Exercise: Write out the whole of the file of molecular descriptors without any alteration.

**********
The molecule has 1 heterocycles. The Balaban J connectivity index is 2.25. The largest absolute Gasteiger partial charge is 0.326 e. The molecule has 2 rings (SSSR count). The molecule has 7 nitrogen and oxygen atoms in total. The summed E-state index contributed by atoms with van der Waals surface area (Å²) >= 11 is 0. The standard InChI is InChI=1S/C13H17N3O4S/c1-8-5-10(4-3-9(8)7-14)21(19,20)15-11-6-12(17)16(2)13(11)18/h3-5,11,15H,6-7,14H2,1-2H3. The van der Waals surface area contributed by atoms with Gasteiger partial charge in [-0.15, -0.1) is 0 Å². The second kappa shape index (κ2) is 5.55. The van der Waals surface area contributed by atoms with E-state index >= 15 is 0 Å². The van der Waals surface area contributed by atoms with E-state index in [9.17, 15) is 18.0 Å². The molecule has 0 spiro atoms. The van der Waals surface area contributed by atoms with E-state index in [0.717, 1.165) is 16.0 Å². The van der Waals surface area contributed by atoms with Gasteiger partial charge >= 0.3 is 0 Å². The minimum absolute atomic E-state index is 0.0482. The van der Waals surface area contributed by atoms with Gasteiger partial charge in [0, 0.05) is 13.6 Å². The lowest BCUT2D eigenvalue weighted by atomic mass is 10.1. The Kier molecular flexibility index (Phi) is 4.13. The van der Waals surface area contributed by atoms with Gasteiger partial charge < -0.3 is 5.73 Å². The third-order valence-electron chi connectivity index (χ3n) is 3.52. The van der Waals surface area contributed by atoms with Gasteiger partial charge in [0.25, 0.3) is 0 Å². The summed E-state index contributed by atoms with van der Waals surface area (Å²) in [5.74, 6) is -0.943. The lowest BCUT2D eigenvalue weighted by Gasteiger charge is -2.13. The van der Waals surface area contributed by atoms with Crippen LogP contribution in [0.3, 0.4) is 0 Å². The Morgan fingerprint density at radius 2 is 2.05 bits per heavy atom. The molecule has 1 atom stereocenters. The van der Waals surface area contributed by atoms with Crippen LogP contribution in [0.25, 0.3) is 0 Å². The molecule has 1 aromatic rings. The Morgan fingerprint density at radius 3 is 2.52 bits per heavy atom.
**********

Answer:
The molecule has 1 heterocycles. The Balaban J connectivity index is 2.25. The largest absolute Gasteiger partial charge is 0.326 e. The molecule has 2 rings (SSSR count). The molecule has 7 nitrogen and oxygen atoms in total. The summed E-state index contributed by atoms with van der Waals surface area (Å²) >= 11 is 0. The standard InChI is InChI=1S/C13H17N3O4S/c1-8-5-10(4-3-9(8)7-14)21(19,20)15-11-6-12(17)16(2)13(11)18/h3-5,11,15H,6-7,14H2,1-2H3. The van der Waals surface area contributed by atoms with Gasteiger partial charge in [-0.15, -0.1) is 0 Å². The second kappa shape index (κ2) is 5.55. The van der Waals surface area contributed by atoms with E-state index >= 15 is 0 Å². The van der Waals surface area contributed by atoms with E-state index in [9.17, 15) is 18.0 Å². The molecule has 0 spiro atoms. The van der Waals surface area contributed by atoms with E-state index in [0.717, 1.165) is 16.0 Å². The van der Waals surface area contributed by atoms with Gasteiger partial charge >= 0.3 is 0 Å². The minimum absolute atomic E-state index is 0.0482. The van der Waals surface area contributed by atoms with Gasteiger partial charge in [0, 0.05) is 13.6 Å². The lowest BCUT2D eigenvalue weighted by atomic mass is 10.1. The Kier molecular flexibility index (Phi) is 4.13. The van der Waals surface area contributed by atoms with Gasteiger partial charge < -0.3 is 5.73 Å². The third-order valence-electron chi connectivity index (χ3n) is 3.52. The van der Waals surface area contributed by atoms with Gasteiger partial charge in [0.25, 0.3) is 0 Å². The summed E-state index contributed by atoms with van der Waals surface area (Å²) in [5.74, 6) is -0.943. The lowest BCUT2D eigenvalue weighted by Gasteiger charge is -2.13. The van der Waals surface area contributed by atoms with Crippen LogP contribution in [0.3, 0.4) is 0 Å². The Morgan fingerprint density at radius 2 is 2.05 bits per heavy atom. The molecule has 1 atom stereocenters. The van der Waals surface area contributed by atoms with Crippen LogP contribution in [0.25, 0.3) is 0 Å². The molecule has 1 aromatic rings. The Morgan fingerprint density at radius 3 is 2.52 bits per heavy atom.